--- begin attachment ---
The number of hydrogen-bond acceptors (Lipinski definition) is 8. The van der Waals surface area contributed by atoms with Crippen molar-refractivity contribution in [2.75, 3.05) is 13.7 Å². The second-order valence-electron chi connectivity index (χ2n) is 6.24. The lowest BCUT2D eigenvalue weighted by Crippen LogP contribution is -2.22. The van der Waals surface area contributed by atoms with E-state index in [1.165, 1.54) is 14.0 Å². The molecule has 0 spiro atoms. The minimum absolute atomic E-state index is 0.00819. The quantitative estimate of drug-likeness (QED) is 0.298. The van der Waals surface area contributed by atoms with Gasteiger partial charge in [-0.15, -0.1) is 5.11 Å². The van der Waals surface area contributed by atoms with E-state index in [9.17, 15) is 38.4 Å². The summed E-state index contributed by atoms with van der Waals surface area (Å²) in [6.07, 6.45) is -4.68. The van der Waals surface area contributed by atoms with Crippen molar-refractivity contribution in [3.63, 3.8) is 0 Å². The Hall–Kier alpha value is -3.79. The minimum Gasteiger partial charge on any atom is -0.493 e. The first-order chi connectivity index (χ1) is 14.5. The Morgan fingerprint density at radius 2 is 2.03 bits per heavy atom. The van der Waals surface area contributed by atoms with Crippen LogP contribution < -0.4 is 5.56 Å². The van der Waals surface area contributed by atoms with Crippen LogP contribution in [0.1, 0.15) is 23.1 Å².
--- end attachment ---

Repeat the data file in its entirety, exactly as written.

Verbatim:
The number of hydrogen-bond acceptors (Lipinski definition) is 8. The van der Waals surface area contributed by atoms with Crippen molar-refractivity contribution in [2.75, 3.05) is 13.7 Å². The second-order valence-electron chi connectivity index (χ2n) is 6.24. The lowest BCUT2D eigenvalue weighted by Crippen LogP contribution is -2.22. The van der Waals surface area contributed by atoms with E-state index in [1.165, 1.54) is 14.0 Å². The molecule has 0 spiro atoms. The minimum absolute atomic E-state index is 0.00819. The quantitative estimate of drug-likeness (QED) is 0.298. The van der Waals surface area contributed by atoms with Gasteiger partial charge in [-0.15, -0.1) is 5.11 Å². The van der Waals surface area contributed by atoms with E-state index in [9.17, 15) is 38.4 Å². The summed E-state index contributed by atoms with van der Waals surface area (Å²) in [6.07, 6.45) is -4.68. The van der Waals surface area contributed by atoms with Crippen molar-refractivity contribution in [3.63, 3.8) is 0 Å². The Hall–Kier alpha value is -3.79. The minimum Gasteiger partial charge on any atom is -0.493 e. The first-order chi connectivity index (χ1) is 14.5. The Morgan fingerprint density at radius 2 is 2.03 bits per heavy atom. The van der Waals surface area contributed by atoms with Crippen LogP contribution < -0.4 is 5.56 Å². The van der Waals surface area contributed by atoms with Crippen LogP contribution in [0.1, 0.15) is 23.1 Å².